On behalf of the appellants it was suggested to him that he was a procured witness and that the entire case was falsely engineered but the suggestion was denied. Indeed, we have searched in vain for materials in support of the above defence contention but found none. On the contrary we find that his evidence stands amply corroborated by the fact the immediately after he was relieved the entire incident. His identification of the appellants as the two mistake was with them from 6.30 A.M. till 11.00 A.M. and, therefore, he had sufficient time to mark their features. While on this point we may also mention that the appellants refused to be placed in the test identification parade, which was prayed for by the Investigating Officer. The other corroborration of his evidence, as regards the factum of robbery as also the identification of the two appellants as the miscreants, is furnished by the evidence of P.Ws. 6 & 7 who seized the care within 9 hours of the incident with two appellants as the occupants thereof, recovered the sum of Rs. 400/- from Mohinder Singh and the revolver from Harjinder Singh, Who according to P.W.5 was the clean shaven man who had placed the revolver on his neck and had fired shot in the air. We do not find any infirmity in the evidence of the above two witnesses, more so when their evidence is supported by the contemporaneous documents prepared in respect of the seizures. For the foregoing discussion we do not find any merit in Criminal Appeal No. 72 of 1989.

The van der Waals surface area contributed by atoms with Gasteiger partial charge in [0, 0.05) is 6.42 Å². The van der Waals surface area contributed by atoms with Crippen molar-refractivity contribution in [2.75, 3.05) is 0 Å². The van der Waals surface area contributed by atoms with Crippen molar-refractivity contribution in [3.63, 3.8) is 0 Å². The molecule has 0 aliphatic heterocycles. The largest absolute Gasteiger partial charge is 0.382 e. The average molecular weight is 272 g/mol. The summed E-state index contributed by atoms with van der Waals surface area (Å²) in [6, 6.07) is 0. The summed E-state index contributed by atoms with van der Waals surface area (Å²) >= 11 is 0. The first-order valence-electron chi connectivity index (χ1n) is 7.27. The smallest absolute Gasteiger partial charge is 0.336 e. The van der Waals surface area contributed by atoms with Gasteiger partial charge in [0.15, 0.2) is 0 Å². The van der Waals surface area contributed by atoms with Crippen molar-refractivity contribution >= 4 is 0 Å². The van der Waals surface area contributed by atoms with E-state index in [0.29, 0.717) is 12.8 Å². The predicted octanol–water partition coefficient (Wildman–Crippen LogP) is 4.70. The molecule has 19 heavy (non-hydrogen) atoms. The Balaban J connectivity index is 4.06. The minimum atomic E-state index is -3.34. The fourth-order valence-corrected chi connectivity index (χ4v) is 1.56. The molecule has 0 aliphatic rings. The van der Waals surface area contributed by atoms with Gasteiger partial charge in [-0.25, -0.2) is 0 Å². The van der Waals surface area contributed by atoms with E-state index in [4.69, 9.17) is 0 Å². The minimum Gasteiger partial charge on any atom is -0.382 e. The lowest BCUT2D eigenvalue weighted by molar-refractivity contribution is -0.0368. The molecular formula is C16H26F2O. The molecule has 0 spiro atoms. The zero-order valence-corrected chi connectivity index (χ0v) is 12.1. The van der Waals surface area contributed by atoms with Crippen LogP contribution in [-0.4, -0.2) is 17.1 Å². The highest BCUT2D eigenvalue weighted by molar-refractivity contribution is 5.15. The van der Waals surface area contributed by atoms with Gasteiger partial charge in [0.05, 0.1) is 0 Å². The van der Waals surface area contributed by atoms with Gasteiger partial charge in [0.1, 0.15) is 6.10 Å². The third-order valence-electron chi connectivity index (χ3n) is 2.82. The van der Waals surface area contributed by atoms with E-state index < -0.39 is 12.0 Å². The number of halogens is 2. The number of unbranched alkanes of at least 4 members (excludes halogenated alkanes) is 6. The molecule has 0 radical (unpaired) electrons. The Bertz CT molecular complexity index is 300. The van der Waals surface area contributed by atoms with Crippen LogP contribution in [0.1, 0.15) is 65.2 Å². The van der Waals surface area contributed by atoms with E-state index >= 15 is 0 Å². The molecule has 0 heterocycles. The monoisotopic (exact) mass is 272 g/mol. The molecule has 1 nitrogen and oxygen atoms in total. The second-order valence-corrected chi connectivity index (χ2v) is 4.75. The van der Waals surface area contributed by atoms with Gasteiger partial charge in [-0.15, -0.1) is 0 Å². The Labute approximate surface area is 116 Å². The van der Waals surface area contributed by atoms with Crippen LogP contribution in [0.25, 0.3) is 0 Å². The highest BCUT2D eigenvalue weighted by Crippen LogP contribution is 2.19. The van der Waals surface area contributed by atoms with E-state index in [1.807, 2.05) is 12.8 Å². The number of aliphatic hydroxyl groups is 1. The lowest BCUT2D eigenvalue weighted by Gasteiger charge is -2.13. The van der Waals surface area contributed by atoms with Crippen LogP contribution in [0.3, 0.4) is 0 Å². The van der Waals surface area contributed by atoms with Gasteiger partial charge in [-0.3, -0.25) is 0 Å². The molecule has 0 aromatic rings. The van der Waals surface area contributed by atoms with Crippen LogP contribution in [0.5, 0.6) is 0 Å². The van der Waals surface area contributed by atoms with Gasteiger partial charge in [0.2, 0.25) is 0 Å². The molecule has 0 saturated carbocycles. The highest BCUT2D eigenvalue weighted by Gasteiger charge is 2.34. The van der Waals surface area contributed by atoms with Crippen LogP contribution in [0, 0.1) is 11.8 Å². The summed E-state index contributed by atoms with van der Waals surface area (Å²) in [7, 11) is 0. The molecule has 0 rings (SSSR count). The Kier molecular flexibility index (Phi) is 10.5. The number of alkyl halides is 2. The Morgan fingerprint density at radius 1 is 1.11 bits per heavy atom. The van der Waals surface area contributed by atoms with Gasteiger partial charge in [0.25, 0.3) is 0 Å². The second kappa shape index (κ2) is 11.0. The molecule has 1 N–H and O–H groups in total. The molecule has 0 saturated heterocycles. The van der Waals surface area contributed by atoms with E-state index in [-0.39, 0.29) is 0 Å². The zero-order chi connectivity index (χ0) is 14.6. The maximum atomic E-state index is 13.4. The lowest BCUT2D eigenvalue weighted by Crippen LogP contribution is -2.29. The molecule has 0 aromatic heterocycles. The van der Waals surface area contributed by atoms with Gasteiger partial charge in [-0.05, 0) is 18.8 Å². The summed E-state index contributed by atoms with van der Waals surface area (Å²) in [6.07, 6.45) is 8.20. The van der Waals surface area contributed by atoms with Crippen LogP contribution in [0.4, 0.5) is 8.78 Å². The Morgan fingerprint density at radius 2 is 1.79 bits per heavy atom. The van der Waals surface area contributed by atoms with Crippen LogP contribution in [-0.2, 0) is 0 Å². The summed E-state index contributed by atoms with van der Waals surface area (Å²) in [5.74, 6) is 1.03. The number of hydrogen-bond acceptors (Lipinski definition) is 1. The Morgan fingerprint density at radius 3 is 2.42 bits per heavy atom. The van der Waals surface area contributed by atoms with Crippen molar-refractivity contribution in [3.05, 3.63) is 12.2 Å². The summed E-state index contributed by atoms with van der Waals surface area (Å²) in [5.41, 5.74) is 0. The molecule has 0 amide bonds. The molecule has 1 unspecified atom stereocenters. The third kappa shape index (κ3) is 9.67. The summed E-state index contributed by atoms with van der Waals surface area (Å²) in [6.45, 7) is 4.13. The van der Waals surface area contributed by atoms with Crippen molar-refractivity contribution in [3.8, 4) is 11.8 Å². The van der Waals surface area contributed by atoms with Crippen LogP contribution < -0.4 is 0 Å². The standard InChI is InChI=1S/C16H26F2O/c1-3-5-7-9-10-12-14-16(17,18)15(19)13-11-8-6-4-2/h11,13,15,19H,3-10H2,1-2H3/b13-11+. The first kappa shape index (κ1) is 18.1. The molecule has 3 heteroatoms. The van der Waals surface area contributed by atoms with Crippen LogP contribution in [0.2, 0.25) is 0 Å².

6. The other appeal filed by Harjinder Singh against his conviction under section 25 of the Arms Act, 1959 read with Section 6 of TADA for unlawful possession of the revolver has got to be allowed for the simple reason that the prosecution did not prove that section as required under section 87 was accorded for prosecuting him for the above offence.

7. On the conclusions as above we dismiss Criminal Appeal No. 72 of 1989 and uphold the conviction and sentence recorded against the two appellants by the Designated Court in Sessions Case No.5-TC 1987. We, however, allow Criminal Appeal No. 1647 of 1996 and set aside the conviction and sentence recorded against the appellant Harjinder Singh Under Section 25 of the Arms Act, 1959 read with Section 6 of the TADA in Sessions Case No. 3-TC of 1987. The appellants, who are on bail, will now surrender to the bail bonds to serve out the sentences imposed upon them in Sessions Case No. 5-TC 1987.